Ashton Carter, if confirmed as Defense secretary, would play a central role in President Obama's promise to close the Guantánamo Bay detention facility before he leaves office.
Minutes after Obama announced Carter's nomination Friday, a top human rights organization urged Carter to help the president cross "the finish line."
“From day one Carter will face a full agenda, and will play a pivotal role in overseeing policies with human rights at their core,” said Human Rights First’s Raha Wala.
As head of the Pentagon, Carter would be responsible for personally approving any releases from the facility and certifying that the detainee would not return to the battlefield.
“National security experts and President Obama agree that closing Guantánamo should be one of the Pentagon’s top priorities for the next two years; it will be up to Carter to see this across the finish line," Wala said.
The group also urged Congress to grill Carter during his confirmation hearing with the Senate Armed Services Committee on the steps he would take to close the facility. Sen. John McCainJohn Sidney McCainMeghan McCain: 'SNL' parodies made me feel like 'laughing stock of the country' Our military shouldn't be held hostage to 'water politics' Meghan McCain blames 'toxic' hostility for 'The View' exit MORE (R-Ariz.), who will be chairman of the panel, supports closing the facility.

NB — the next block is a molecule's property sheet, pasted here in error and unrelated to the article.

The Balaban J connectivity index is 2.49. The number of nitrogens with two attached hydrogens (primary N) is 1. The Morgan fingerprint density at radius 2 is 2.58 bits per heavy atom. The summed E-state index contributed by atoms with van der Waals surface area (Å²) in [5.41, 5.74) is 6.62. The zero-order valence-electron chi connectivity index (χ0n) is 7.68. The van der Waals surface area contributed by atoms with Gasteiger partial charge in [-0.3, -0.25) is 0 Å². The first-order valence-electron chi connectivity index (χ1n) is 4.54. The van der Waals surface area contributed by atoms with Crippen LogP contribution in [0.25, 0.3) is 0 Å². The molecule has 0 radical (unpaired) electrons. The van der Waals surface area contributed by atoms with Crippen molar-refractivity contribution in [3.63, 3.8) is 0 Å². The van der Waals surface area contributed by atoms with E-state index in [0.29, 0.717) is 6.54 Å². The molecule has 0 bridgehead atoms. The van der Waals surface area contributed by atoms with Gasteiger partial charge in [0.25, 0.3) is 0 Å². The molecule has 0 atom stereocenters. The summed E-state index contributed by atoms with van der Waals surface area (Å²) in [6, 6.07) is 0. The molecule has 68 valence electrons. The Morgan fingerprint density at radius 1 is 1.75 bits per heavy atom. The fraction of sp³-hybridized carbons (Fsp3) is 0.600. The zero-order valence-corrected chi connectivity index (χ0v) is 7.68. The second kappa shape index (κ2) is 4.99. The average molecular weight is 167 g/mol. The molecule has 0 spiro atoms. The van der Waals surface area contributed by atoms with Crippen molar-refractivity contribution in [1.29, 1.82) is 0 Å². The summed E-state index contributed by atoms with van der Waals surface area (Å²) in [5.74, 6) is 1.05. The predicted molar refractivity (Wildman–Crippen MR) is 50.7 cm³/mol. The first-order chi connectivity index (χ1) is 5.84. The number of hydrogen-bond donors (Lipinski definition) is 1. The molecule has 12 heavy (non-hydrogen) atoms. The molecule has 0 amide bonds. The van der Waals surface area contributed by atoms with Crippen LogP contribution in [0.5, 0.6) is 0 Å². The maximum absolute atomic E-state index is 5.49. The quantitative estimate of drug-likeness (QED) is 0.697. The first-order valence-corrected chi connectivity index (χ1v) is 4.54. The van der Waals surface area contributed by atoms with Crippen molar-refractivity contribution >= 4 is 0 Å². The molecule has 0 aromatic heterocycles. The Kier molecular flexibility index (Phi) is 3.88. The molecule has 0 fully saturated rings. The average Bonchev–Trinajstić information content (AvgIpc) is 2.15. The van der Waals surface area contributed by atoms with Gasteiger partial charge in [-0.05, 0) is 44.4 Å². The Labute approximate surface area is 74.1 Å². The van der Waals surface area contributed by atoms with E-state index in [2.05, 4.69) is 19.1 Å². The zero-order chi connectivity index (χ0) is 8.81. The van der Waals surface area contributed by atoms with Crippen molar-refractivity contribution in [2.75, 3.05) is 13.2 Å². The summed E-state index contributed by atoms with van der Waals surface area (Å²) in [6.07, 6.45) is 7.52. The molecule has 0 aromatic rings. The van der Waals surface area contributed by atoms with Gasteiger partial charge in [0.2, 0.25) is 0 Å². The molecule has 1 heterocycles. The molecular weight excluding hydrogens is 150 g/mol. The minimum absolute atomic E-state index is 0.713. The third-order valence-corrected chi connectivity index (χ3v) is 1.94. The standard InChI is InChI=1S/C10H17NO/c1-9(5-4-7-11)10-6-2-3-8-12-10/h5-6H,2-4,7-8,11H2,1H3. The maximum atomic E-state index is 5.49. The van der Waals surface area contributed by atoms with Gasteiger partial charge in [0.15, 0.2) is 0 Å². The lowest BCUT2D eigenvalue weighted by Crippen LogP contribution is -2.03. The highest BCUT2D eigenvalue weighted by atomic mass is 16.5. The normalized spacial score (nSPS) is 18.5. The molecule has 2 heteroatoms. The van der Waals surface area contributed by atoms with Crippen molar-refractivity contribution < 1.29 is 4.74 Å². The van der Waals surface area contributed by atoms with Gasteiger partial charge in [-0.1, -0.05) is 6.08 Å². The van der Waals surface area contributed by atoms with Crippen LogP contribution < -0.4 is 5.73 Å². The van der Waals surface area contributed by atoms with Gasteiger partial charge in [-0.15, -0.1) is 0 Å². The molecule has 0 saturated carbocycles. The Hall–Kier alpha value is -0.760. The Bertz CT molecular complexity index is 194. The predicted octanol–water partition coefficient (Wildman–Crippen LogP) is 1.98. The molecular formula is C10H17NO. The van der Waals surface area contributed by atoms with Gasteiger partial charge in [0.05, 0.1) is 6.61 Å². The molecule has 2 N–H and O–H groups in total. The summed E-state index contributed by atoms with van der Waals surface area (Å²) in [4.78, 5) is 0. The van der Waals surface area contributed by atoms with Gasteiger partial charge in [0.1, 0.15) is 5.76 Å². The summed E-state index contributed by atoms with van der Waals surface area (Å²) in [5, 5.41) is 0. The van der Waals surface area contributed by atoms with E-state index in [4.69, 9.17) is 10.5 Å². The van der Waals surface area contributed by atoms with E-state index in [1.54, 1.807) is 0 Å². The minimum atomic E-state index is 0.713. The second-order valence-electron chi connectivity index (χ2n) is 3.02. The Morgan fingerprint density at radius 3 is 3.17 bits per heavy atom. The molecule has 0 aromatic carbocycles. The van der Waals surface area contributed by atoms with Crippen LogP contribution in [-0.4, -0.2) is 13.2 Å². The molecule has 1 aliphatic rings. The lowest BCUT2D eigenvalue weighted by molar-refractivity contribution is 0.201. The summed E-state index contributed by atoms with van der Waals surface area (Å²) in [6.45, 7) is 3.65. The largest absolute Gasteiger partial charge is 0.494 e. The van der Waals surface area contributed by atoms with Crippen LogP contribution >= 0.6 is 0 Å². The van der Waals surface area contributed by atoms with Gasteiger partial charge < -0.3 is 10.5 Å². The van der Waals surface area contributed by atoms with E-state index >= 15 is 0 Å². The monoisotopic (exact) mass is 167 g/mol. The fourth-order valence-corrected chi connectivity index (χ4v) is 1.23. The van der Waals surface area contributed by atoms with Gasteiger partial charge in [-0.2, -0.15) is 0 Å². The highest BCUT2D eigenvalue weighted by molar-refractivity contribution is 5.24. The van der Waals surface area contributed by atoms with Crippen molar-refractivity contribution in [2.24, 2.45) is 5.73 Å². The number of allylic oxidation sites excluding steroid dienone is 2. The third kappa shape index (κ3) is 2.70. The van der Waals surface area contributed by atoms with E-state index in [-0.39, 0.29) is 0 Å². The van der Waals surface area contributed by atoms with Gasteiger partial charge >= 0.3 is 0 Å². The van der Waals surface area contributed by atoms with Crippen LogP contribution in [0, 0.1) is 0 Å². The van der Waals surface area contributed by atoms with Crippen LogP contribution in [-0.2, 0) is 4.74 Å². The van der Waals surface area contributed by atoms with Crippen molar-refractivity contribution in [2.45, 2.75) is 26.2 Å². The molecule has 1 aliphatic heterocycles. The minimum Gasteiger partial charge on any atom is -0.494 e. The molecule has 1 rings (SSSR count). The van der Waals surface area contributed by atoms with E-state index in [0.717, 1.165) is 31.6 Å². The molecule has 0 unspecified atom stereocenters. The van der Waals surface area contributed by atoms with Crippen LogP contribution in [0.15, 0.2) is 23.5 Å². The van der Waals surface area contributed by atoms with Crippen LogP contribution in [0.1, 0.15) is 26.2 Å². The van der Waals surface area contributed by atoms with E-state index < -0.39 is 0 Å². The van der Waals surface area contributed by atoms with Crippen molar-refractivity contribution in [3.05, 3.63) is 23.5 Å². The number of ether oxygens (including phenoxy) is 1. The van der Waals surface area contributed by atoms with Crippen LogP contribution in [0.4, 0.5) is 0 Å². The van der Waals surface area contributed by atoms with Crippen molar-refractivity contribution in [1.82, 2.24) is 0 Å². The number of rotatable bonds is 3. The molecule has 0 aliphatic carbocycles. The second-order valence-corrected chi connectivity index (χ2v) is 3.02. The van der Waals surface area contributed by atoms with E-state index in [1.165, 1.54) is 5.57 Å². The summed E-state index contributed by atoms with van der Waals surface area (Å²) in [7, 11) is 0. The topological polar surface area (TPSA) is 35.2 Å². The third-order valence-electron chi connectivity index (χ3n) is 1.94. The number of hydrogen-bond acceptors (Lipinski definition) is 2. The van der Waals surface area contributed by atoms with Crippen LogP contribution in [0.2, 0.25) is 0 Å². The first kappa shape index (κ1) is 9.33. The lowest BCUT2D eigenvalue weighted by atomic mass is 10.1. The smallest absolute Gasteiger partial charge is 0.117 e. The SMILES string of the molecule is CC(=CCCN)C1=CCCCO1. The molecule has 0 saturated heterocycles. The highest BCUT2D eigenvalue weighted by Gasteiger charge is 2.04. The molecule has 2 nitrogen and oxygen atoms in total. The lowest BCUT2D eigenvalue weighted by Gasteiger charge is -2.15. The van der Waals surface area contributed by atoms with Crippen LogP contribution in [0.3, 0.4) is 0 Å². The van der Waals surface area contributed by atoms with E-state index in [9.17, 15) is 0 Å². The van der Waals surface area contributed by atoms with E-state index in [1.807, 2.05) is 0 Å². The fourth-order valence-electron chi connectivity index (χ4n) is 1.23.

The group also urged the president to veto the 2015 defense policy bill, which contains restrictions on closing the facility, but the White House has not indicated whether it would do so. The bill passed the House on Thursday.
The facility currently holds 142 detainees, with 73 cleared for release, but current law prohibits their release, unless approved personally by the defense secretary.
Defense Secretary Chuck HagelCharles (Chuck) Timothy HagelInterpreter who helped rescue Biden in 2008 escapes Afghanistan Overnight Defense & National Security — Pentagon chiefs to Congress: Don't default Pentagon chiefs say debt default could risk national security MORE had expressed caution in May over signing off on detainees, and reports have emerged that some detainees who were released have joined the Islamic State in Iraq and Syria (ISIS).
However, human rights advocates say the facility, which holds suspected terrorists without trial, as the U.S. continues its war in Afghanistan and against terrorists worldwide, hurts America's reputation abroad.
“It is critical that Carter work within his authority to hasten the transfer of detainees who have been cleared by competent U.S. authorities,” noted Wala.